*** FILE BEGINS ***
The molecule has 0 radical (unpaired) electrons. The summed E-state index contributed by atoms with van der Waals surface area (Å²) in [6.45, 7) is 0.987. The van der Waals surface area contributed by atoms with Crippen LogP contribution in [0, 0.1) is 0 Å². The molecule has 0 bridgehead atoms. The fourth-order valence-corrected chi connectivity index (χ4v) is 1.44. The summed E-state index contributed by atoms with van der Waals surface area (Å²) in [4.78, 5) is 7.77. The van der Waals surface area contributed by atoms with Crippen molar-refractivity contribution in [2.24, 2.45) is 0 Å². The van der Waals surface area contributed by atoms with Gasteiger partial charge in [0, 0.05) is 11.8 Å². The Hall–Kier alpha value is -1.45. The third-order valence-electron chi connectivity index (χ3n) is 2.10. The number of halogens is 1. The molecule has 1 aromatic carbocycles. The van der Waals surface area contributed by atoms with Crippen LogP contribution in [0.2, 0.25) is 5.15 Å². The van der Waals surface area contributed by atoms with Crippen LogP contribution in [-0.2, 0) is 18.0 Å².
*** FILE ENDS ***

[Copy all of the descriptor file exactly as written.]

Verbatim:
The molecule has 0 radical (unpaired) electrons. The summed E-state index contributed by atoms with van der Waals surface area (Å²) in [6.45, 7) is 0.987. The van der Waals surface area contributed by atoms with Crippen LogP contribution in [0, 0.1) is 0 Å². The molecule has 0 bridgehead atoms. The fourth-order valence-corrected chi connectivity index (χ4v) is 1.44. The summed E-state index contributed by atoms with van der Waals surface area (Å²) in [4.78, 5) is 7.77. The van der Waals surface area contributed by atoms with Crippen molar-refractivity contribution in [2.24, 2.45) is 0 Å². The van der Waals surface area contributed by atoms with Gasteiger partial charge in [0, 0.05) is 11.8 Å². The Hall–Kier alpha value is -1.45. The third-order valence-electron chi connectivity index (χ3n) is 2.10. The number of halogens is 1. The molecule has 1 aromatic carbocycles. The van der Waals surface area contributed by atoms with Crippen LogP contribution in [0.2, 0.25) is 5.15 Å². The van der Waals surface area contributed by atoms with Crippen LogP contribution in [-0.2, 0) is 18.0 Å².